Do-it-yourself Guide to Painting the Exterior of your Home
Published: Saturday, September 03, 2011, 7:30 AM
By Shannon Quimby, Special to The Oregonian
Editor’s note: Your house is your biggest asset. So if it’s starting to look a little shabby and painting it has moved to your must-do list, don’t be daunted by the prospect. We have information that can help you decide what colors to use as well as what you need to know if you want to paint it yourself. It’s a big project, though, and it comes with a couple of important caveats, so be sure to look at our two previous posts on staying safe on a ladder and what you must know about the danger of lead-based paint.
If your house is looking a little too shabby chic these days and needs repainting, you may want to save a few bucks and tackle the project yourself. But before you hit decision-making overload at the paint store and your head starts spinning with doubt, anxiety and endless questions, read these no-nonsense painting tips. In no time you’ll create a dramatic change. It’s one of your least-expensive ways to increase the value of your home.
BEFORE YOU BEGIN
Plan when to paint. In the Pacific Northwest, the painting season for house exteriors is late spring to early fall.
Head to your favorite paint store to stock up on materials and tools. Don’t be shy to ask the experts what you’ll need: They do this all day long.
Clear the surrounding area of furniture, flowerpots, hoses, garbage cans, cars and large debris.
Look up and check under the eaves for beehives and bird or wasp nests. Remove with care.
Make sure nothing is up against or hanging from the house. Remove any shutters and take measures to protect any landscaping that you care about.
Check the condition of the current paint job. If the house has paint problems, educate yourself so you don’t go awry the second time. The section on paint troubleshooting will help diagnose the problem.
In this order, scrape, sand, dust, wash and prime.
When using a power washer you might be tempted to put bleach in it. Do not do this. It will turn an angry color and spray in unintended directions — the bleach can damage the seals and O-rings in the gun, wand, hoses and pumps, causing a breakdown of the machine.
Prep slowly; take the time. Prep is very important. It takes up to 50 percent to 75 percent of the time you put into the job but will save you money in the long run.
For the sake of saving time, a power washer is the way to go. If you don’t own one, you can rent or borrow.
Make sure all your windows and doors are sealed shut, cover any exterior electrical outlets, and make a mental note where your mailbox and outdoor lighting are located.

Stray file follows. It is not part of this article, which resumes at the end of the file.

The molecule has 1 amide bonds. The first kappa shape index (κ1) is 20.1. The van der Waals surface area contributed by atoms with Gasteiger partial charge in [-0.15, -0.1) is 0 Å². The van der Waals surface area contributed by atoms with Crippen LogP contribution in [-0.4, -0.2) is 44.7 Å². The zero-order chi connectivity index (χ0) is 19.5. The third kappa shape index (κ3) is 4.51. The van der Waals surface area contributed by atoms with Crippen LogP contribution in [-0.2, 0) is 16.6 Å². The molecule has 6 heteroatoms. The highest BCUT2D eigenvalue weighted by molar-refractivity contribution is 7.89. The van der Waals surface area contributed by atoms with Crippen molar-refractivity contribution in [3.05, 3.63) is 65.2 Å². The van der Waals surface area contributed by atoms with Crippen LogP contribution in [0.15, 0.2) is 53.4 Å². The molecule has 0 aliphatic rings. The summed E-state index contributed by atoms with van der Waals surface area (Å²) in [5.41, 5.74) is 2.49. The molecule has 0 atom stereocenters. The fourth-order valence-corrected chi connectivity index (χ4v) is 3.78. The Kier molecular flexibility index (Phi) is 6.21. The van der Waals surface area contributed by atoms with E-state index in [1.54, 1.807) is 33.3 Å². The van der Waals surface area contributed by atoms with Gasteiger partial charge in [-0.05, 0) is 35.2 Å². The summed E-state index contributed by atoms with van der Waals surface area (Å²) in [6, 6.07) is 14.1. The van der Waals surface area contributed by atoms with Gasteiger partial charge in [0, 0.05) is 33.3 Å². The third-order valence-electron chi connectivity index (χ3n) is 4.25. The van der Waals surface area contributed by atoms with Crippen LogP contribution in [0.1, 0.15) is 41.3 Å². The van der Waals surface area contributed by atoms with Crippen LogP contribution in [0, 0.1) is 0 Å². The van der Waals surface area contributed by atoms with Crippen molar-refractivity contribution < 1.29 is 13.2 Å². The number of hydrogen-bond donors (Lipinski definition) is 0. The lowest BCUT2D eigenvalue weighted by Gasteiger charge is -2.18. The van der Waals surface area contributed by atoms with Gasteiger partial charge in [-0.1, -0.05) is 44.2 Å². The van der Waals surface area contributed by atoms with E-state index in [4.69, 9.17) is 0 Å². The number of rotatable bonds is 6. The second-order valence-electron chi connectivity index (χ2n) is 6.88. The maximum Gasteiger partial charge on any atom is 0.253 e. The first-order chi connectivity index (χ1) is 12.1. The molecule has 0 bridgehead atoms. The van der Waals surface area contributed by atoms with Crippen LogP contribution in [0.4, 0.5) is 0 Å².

Wear goggles and wet-weather outerwear, because you are going to get wet.
When using a power washer, make sure to spray in constant motion approximately 3 to 4 feet away from surface. Spraying one spot can gouge your siding surface. You can test a small area first to get the feel of how the power washer works.
Spray from the top down, letting the cobwebs, caked-on dirt, dust and grime flow down the siding. You will probably have to do this a couple times.
Let the exterior dry completely. Wait at least one day for drying, or longer depending on air and surface temperatures.
Before you paint, you must prime. Use a primer when painting over new wood or bare wood, or when repainting over bright or dark colors.
When picking out a primer, read the label. Make sure it has excellent adhesion to your current surface, hides stains well, is blister resistant, dries quickly and has low odor.
If you are only touching up areas of your house you won’t need a lot of primer. One gallon usually covers up to 400 square feet.
Do you have oil or latex paint on your house? Peel off a large paint chip. If the chip bends slightly before cracking, it’s probably latex. Oil paint chips snap easily. If you’re still in doubt, take a sample to your local paint store and have them test it.
Latex paint is an environmentally safe paint made from a water-soluble base. It’s easy to apply and cleans up with soap and water. It dries quickly (one to two hours), is nontoxic, and expands and shrinks with weather changes. Most companies offer a low-VOC* (volatile organic compound; see note below) or no-VOC paint. Latex paint is the kind most commonly used by professionals.